No. 3: Research and teaching are separate, but symbiotic, functions. While the first two arguments are compelling and substantial, we believe that to develop a truly accurate view of the relationship between research and teaching, we must look at them in a broader context. Yes, research and teaching can be incompatible when a single academic is forced to do both; and, yes, they can be unrelated if faculty who conduct research and faculty who teach do not work together. But when these two areas are equally nurtured, respected, and rewarded, one area can work to enhance the other.
Quality scholarship is a critical and necessary partner to quality education, but the two functions need not be inevitably intertwined.
At its very best, the relationship between research and teaching is intimate and symbiotic. Researchers conduct studies to generate knowledge and make new discoveries for their fields. Teachers share that knowledge with students, instruct them to apply that knowledge effectively, and maintain a dialogue that then sows the seeds for future research. It’s a virtuous cycle that cements the missions of professional schools worldwide and accounts for innumerable contributions to society—achievements of which we academicians should be justly proud.
To create such symbiosis that enhances both functions to the fullest, business schools should encourage faculty members to focus on becoming great researchers or great teachers. Then, they can use their expertise in one function to help those in the other excel. We argue that, while quality education is inextricably linked to quality research, researchers do not enjoy sole custody of knowledge, nor do they alone possess the skills necessary to deliver that knowledge to business students. A single person does not have to be a prolific researcher and a great teacher to serve an institution effectively.
By placing undue emphasis on research, many business schools often distract from, rather than encourage, great teaching. By treating and rewarding the two separately, business schools may find that they would encourage much more depth and precision in the work of their research faculty, as well as more breadth and connection in the work of their teaching faculty. Doing so would create a portfolio of faculty talent that is suited to advance all of the institution’s missions.
Challenging the Status Quo
Remarkably, no one has addressed the empirical link, or lack thereof, between research and teaching, at least in the business school environment. However, several excellent studies have examined the question across university disciplines. The most exhaustive and authoritative of these studies was published by John Hattie and H.W. Marsh in 1996 in the Review of Educational Research.
Hattie and Marsh combined the results of 58 independent studies to detect general trends. To gauge research productivity, they examined not only the number of researchers’ published articles, but also the quality of the journals and the number of citations and grants received. To gauge teaching quality, Hattie and Marsh examined student and peer evaluations. The two found that the overall correlation between good research and good teaching was a mere .06—that is, close to none.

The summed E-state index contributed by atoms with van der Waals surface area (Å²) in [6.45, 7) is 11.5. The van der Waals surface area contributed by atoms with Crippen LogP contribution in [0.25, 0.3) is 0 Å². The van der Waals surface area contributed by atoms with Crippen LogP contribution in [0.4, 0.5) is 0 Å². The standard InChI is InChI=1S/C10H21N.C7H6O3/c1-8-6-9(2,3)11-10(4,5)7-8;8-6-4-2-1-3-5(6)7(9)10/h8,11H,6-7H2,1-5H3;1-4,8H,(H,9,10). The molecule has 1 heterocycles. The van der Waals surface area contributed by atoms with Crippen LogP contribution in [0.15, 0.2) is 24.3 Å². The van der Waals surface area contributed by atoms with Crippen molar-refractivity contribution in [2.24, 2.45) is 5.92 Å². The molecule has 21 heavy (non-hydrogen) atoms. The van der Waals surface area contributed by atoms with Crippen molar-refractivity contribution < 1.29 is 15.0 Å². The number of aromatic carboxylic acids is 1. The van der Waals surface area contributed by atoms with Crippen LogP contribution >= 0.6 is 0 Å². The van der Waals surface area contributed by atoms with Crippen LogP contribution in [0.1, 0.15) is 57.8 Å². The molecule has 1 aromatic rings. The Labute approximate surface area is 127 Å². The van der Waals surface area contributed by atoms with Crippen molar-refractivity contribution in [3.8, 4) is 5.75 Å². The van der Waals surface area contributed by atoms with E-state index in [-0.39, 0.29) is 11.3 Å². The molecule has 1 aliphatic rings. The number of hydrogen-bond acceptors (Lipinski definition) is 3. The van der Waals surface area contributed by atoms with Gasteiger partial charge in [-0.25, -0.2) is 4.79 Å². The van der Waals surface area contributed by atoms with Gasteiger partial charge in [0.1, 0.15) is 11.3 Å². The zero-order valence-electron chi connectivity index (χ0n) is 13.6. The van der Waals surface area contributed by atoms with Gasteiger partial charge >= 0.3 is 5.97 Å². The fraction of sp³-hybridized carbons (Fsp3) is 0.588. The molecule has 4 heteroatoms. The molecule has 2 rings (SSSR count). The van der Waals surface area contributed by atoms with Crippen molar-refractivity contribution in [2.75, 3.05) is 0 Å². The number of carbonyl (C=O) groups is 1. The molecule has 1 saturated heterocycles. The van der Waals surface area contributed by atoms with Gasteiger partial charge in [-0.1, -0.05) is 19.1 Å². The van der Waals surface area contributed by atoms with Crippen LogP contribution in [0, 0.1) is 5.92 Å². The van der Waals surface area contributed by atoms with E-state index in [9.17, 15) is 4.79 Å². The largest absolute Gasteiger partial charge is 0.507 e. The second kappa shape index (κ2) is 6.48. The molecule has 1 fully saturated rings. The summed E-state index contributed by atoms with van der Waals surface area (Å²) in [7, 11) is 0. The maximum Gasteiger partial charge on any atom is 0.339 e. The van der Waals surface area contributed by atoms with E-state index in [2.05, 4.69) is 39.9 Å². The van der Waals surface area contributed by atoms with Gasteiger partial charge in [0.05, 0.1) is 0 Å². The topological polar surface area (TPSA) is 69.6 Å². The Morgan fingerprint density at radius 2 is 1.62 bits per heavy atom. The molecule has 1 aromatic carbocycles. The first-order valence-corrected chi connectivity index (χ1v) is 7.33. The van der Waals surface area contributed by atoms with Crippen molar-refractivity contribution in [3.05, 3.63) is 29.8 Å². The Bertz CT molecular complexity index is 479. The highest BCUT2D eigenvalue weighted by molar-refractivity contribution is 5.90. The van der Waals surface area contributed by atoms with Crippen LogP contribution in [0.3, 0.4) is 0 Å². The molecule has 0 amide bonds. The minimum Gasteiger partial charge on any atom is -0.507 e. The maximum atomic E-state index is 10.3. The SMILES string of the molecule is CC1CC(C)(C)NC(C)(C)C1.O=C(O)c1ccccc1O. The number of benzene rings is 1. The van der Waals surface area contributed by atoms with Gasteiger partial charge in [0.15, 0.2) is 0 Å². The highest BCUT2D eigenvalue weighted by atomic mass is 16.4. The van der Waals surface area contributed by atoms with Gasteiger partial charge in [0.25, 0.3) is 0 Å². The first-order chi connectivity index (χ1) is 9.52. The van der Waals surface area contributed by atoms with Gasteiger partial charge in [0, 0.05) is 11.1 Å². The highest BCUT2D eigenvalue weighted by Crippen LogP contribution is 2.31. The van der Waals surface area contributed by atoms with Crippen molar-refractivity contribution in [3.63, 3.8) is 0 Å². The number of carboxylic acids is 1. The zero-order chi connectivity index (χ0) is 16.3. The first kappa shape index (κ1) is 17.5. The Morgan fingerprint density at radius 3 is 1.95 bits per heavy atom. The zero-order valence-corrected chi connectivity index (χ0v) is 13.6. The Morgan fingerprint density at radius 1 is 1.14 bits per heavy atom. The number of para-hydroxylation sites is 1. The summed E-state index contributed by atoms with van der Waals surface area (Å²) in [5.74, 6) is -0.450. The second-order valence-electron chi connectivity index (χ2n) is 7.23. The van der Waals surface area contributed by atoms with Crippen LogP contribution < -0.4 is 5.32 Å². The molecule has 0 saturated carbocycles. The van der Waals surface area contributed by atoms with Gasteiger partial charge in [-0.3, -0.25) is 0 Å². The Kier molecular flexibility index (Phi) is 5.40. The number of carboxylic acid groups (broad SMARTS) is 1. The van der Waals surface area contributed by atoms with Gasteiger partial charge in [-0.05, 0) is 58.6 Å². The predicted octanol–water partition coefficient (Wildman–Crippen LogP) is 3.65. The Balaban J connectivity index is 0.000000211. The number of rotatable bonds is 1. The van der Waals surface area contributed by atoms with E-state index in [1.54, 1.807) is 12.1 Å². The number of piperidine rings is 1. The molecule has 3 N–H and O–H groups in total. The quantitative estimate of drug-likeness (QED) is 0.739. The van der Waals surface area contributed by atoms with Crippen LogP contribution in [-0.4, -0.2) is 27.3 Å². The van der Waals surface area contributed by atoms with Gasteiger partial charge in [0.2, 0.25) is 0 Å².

Like any research, Hattie and Marsh’s analysis is open to legitimate challenge. But their findings suggest that research and teaching are autonomous activities, thus refuting the notion that knowledge creation should be the primary criterion for hiring and rewarding faculty.
A Broader Perspective
Given the available data, we believe that good researchers are not necessarily good teachers—or vice versa. Quality scholarship is a critical and necessary partner to quality education, but the two functions need not be inevitably intertwined.
If both skills are instrumental to the success of a business school, then both should be equally rewarded and nurtured. AACSB member institutions—as well as AACSB International itself—should broaden their recognition of excellence in ways that validate both aspects of their educational missions. The result will be a community of business schools with more diverse missions; a community of teachers and researchers with more innovative approaches and ideas; and a richer, more comprehensive definition of excellence in modern management education. By definition, a portfolio’s balance—be it of one’s finances or of a university’s business faculty—must be dutifully managed.
James R. Bailey is the Tucker Professor of Leadership at George Washington University’s School of Business in Washington, D.C., and editor of the Academy of Management Learning & Education. Roy J. Lewicki is the Dean’s Distinguished Professor at The Ohio State University’s Fisher College of Business in Columbus and former editor of the Academy of Management Learning & Education.